Mom was a collector of knick-knacks – Hummel figurines, tiny spoons from different locations, blue and white china along with other miscellany – which is not unusual for women her age. She also held onto birthday cards, Christmas cards, and other personal letters. I am a collector, too. I collect milk glass and Margaret Furlong angels and a hundred other things. If I think I can reuse it or if it’s sentimental in some way, I will hoard it. Because of our tendency to let things collect, some folks think we are messy.
Truth be told, I am messy. I wish I weren’t, but I’m unlikely to change at this point. I can say I’m like Mom and pass some of it off on the “apple not falling far from the tree”, but it’s still something I have to own at this point.
Yesterday at church, the pastor was beginning his Lenten messages and spoke on the scripture “I am the Bread of Life.” He talked about how we are defined by our “I am” statements. “I am a mother.” “I am a teacher.” I started thinking about how I am defined: daughter, sister, wife, mother, teacher, musician, writer, gardener…
Daughter. Right now in my journey, I describe myself that way first. For many years, I was “Michael’s wife” or “Johnathan’s (or Jessica’s or Julia’s) mom” first in my description. Now I find my primary identity in being the (youngest) daughter. Lots of times, I simply say I’m the baby of my family.
Caregiver. Although that “I am” statement is often the last in a whole list of descriptive terms I use, the time I spend caregiving is more than I spend in any other activity except sleep. While all the other adjectives I listed that describe me are still an important part of my life, caregiving is primary in this season.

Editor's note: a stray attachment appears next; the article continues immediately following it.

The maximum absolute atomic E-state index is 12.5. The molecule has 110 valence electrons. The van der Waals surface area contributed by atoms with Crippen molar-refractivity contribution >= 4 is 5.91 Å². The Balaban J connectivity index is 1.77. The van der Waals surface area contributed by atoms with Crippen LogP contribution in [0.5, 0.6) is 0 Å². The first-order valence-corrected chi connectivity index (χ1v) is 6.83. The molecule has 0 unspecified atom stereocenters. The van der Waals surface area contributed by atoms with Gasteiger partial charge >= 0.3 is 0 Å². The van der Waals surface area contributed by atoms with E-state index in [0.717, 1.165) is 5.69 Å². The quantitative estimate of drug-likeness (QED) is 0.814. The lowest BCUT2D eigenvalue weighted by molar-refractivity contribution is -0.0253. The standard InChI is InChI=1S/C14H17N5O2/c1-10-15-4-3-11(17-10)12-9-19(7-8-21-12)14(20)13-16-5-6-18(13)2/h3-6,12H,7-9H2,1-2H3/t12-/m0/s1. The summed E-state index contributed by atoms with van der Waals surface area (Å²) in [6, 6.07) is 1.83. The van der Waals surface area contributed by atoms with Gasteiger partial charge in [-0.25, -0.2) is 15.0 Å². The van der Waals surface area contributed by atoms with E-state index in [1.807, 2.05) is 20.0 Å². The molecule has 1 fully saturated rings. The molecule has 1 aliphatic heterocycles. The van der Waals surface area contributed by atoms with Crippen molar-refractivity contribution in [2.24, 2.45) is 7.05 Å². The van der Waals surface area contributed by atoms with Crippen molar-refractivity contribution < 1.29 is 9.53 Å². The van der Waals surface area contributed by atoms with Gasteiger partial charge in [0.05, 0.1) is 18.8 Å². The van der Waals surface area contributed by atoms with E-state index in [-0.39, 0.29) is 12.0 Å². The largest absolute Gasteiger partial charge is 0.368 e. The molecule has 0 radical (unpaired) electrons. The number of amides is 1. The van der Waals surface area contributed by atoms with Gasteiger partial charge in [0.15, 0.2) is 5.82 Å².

In the movie The Help, there is a precious line spoken into the life of a little girl by the housekeeper. She tells the little one, “You is kind. You is smart. You is important.” Words have power and parents and others teach us our identity. That’s how we learn to define ourselves.
Sunday’s sermon made me think of all the different ways I have labeled myself, sometimes using negative connotations: messy, a klutz, and loud. When Jesus labeled Himself, He pointed the way to the Father. As a child of God, shouldn’t I point the way to the Father, too? Doesn’t this hurting world need more of us pointing to the Father?
The next time someone asks who I am, I’m going to recognize who I am through the lens of how God sees me: a hot-mess of a child whom He loves. He has given me blessings that define me – parents, siblings, husband, children, students, friends – but my primary definition is in Him and through Him. I still am all those other identifying markers and those won’t change. However, I am His and because of that, I am going to try to reflect Him as I go about my life.
Mom and I aren’t messy. At least not in God’s eyes.